"Last year was an extraordinary period even for my 35 years in the industry," Moore said. "We had been surprised how long the market had continued up, but it has corrected so hard that the market is fairly priced. Now is an interesting time to put money back in."

The fact that the sell-off in the market was so indiscriminate has meant that there are opportunities in many parts of the market, he said.

"As we look to the future, we cannot see any clear indications of why we should favor one sector over another," Moore said, though he warned that London had further to fall and that there were question marks over the "more average shopping centers and bulky goods parks."

There are still many who are nervous about returning to the market until there is more evidence the correction is over.

Agents said that the equity-rich German funds can justify paying prices at yields of 5.5%, for example, but are unlikely to go any lower, and so are unlikely to drive further compression of yields in Britain.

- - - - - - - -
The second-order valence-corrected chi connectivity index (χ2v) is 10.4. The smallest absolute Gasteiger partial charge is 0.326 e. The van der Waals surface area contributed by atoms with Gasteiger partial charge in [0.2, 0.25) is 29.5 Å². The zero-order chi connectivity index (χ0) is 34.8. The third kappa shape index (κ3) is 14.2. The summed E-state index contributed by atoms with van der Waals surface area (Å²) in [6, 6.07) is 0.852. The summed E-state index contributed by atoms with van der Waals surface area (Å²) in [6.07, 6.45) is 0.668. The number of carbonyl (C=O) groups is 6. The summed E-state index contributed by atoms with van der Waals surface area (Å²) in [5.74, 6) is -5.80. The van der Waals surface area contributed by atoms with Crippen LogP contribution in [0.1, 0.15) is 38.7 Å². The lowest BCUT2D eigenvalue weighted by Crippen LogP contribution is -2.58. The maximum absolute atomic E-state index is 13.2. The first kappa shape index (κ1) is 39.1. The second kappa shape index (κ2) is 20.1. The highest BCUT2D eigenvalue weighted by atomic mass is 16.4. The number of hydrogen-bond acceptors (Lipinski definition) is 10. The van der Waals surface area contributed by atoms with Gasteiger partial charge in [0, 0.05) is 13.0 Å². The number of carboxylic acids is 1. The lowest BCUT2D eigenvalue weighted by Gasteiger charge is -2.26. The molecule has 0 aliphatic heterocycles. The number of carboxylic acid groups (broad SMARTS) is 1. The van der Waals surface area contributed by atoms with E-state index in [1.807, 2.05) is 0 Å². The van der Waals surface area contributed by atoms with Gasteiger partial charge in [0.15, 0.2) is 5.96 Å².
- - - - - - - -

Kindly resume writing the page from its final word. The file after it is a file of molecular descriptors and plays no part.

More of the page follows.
This leaves the opportunity funds, which have yet to show any real appetite to buy significant amounts, and sovereign wealth funds, which have so far been content to cherry-pick trophy assets.

"We see prices being cheaper at the end of the year than now," said Andy Rofe, managing director for Invesco in Europe.

A lot of money is coming from German and U.S. investors, he said, but it won't be spent until later this year.

"The U.K. has parallels with the U.S., and investors are wary of catching a falling knife," Rofe said.